Campus Gyms Leave Much to be Desired
There are roughly 44,000 students at Penn State, but we only have two legitimate gyms to pick from: Rec Hall or the White Building. Rec Hall’s maximum occupancy is 240 — the White Building is 210. Essentially, if only one out of 100 Penn State students go to the gym at the same time, both facilities would be at capacity. That just isn’t enough space.
During the first week of this semester, I waited in a line of around 100 people for roughly 40 minutes at the White Building. I worked out for 45 minutes and realized afterward what a complete waste of time that had been. Even when you get into the weight room, it’s still overflowing with people and you find yourself waiting again to use the machines.
I know what some of you may be thinking; “Why didn’t you go to Rec Hall?” Well, Rec Hall isn’t exactly across the street from my apartment, and it’s freezing outside. The only other options are the Fitness Loft, which only offers cardio machines, or the IM Building. If you’ve ever been to the IM Building, you know there isn’t a whole lot to work with.
Rec Hall’s workout facility is bigger and some would argue nicer than the White Building’s. But why would you build the bigger gym in a corner of campus and the smaller one at the center?
This summer, the White Building closed for about two months for renovations. They put in a new floor and replaced the majority of the benches. If you didn’t know they were renovating, you probably wouldn’t have noticed the changes. I thought maybe they were doing some sort of an expansion, but I guess that was just wishful thinking.
It’s common for students to forgo the gym because they refuse to wait in a line. But can you blame them? Sometimes it’s tough to make time to get a workout in, let alone wait in ridiculous lines. Many students pay extra money to use an off campus gym, such as Lion Heart, to avoid the wait. If other options like that didn’t exist, the line at the White Building would consistently be up the stairs and out the door.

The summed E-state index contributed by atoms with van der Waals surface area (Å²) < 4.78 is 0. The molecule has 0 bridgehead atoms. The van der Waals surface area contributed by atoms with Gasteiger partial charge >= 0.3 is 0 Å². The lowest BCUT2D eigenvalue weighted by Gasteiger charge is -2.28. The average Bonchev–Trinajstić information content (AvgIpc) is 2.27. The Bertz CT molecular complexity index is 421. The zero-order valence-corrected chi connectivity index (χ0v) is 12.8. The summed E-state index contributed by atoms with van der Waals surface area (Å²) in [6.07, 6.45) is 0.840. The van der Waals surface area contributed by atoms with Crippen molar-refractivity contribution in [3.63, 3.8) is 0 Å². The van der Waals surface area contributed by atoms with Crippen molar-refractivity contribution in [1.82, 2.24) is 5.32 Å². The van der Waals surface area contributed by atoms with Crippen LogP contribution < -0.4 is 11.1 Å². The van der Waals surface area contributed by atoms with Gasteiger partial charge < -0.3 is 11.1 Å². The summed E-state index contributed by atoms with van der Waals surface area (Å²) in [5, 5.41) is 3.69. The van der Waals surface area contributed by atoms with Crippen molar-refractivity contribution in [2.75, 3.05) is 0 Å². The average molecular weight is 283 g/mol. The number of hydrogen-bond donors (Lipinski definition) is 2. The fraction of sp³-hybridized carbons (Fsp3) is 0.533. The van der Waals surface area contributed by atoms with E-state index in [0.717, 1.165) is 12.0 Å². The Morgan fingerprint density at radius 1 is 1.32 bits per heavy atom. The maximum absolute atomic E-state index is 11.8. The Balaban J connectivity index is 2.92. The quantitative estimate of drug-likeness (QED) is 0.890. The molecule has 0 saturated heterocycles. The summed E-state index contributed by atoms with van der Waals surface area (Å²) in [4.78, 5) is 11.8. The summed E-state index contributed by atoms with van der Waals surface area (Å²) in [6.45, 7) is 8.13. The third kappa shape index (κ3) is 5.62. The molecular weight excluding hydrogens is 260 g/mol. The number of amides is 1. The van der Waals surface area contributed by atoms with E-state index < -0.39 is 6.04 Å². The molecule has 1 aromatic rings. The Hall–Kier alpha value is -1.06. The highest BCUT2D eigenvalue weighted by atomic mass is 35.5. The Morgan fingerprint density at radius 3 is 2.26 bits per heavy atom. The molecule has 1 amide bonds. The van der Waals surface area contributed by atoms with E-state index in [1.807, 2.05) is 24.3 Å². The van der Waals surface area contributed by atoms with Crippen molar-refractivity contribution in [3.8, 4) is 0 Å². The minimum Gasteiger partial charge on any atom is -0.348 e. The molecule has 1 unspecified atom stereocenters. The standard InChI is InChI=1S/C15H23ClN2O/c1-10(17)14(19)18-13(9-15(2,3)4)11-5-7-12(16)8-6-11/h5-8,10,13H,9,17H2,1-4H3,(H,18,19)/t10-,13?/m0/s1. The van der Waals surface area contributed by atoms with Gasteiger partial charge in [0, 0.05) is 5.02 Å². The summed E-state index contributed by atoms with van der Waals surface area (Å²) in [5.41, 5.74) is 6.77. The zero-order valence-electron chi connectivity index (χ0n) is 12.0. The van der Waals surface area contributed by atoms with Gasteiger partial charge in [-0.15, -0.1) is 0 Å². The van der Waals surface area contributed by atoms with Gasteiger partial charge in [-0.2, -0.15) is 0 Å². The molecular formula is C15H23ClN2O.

In order to even set foot in the weight room, you must first purchase a membership. Shouldn’t my tuition or student activity grant me gym access, like most other colleges around the nation?
I really think that we need to either expand the White Building or add an additional gym on campus. We are Penn State and we have a reputation for doing things bigger and better, but we’re being outdone in the fitness department. Ohio State has five recreational facilities on campus and the membership fee is taken out of the tuition. They are even ranked as the college with the third best gyms in America by OnlineUniversities.com. Ohio State being better in anything doesn’t sit well with me.
I find it hard to believe that Penn State can’t get the funding to better the fitness facilities. Obviously you could make the argument that there are other things that need to be done around campus that would take precedence to building another gym, but that doesn’t change the fact that it is long overdue. Is a little more workout space too much to ask for?
Your ad blocker is on.
Please choose an option below.
Purchase a Subscription!
About the Author
The changes unloaded this week in a dense email full of new directions and buried leads made an attempt to fix what was broken. But unfortunately, they do little to address what I’ve observed to be the real pain points of cramming 22,000 college students into a football stadium seven times a year.
Students, faculty, and staff should update their Windows, Mac, iPhone, and Linux devices before they return to campus.
Send this to a friend